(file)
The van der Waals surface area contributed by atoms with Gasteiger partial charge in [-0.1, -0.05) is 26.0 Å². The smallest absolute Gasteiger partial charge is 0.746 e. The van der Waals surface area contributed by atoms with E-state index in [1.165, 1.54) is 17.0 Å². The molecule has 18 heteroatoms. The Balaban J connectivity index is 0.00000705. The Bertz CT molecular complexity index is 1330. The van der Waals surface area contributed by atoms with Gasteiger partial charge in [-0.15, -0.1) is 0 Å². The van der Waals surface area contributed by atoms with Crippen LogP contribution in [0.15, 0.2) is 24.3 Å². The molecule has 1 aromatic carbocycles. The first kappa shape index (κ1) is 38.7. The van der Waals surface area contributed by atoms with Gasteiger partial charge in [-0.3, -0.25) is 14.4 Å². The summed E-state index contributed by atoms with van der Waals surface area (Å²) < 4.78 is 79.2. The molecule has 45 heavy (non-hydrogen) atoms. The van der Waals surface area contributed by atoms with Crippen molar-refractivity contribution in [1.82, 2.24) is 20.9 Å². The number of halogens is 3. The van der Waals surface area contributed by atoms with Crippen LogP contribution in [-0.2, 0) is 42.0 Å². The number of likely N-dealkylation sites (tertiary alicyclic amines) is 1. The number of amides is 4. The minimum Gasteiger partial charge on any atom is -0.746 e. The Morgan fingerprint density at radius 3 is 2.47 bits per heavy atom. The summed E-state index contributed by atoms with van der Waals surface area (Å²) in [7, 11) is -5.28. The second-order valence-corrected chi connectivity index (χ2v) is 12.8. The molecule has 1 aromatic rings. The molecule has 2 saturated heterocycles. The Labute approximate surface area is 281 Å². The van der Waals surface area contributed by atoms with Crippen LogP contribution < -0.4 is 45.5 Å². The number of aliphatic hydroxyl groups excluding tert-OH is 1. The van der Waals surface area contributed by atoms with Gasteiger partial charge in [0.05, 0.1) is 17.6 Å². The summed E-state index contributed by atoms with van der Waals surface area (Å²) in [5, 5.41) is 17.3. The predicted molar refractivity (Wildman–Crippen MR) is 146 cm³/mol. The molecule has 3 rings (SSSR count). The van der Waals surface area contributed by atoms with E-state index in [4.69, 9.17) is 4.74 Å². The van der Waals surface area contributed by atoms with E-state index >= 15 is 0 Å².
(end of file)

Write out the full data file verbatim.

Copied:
The van der Waals surface area contributed by atoms with Gasteiger partial charge in [-0.1, -0.05) is 26.0 Å². The smallest absolute Gasteiger partial charge is 0.746 e. The van der Waals surface area contributed by atoms with E-state index in [1.165, 1.54) is 17.0 Å². The molecule has 18 heteroatoms. The Balaban J connectivity index is 0.00000705. The Bertz CT molecular complexity index is 1330. The van der Waals surface area contributed by atoms with Gasteiger partial charge in [-0.15, -0.1) is 0 Å². The van der Waals surface area contributed by atoms with Crippen LogP contribution in [0.15, 0.2) is 24.3 Å². The molecule has 1 aromatic carbocycles. The first kappa shape index (κ1) is 38.7. The van der Waals surface area contributed by atoms with Gasteiger partial charge in [-0.3, -0.25) is 14.4 Å². The summed E-state index contributed by atoms with van der Waals surface area (Å²) < 4.78 is 79.2. The molecule has 45 heavy (non-hydrogen) atoms. The van der Waals surface area contributed by atoms with Crippen molar-refractivity contribution in [1.82, 2.24) is 20.9 Å². The number of halogens is 3. The van der Waals surface area contributed by atoms with Crippen LogP contribution in [-0.2, 0) is 42.0 Å². The number of likely N-dealkylation sites (tertiary alicyclic amines) is 1. The number of amides is 4. The minimum Gasteiger partial charge on any atom is -0.746 e. The Morgan fingerprint density at radius 3 is 2.47 bits per heavy atom. The summed E-state index contributed by atoms with van der Waals surface area (Å²) in [7, 11) is -5.28. The second-order valence-corrected chi connectivity index (χ2v) is 12.8. The molecule has 1 aromatic rings. The molecule has 2 saturated heterocycles. The Labute approximate surface area is 281 Å². The van der Waals surface area contributed by atoms with Crippen LogP contribution < -0.4 is 45.5 Å². The number of aliphatic hydroxyl groups excluding tert-OH is 1. The van der Waals surface area contributed by atoms with Gasteiger partial charge in [0.05, 0.1) is 17.6 Å². The summed E-state index contributed by atoms with van der Waals surface area (Å²) in [5, 5.41) is 17.3. The predicted molar refractivity (Wildman–Crippen MR) is 146 cm³/mol. The molecule has 3 rings (SSSR count). The van der Waals surface area contributed by atoms with E-state index in [4.69, 9.17) is 4.74 Å². The van der Waals surface area contributed by atoms with E-state index >= 15 is 0 Å².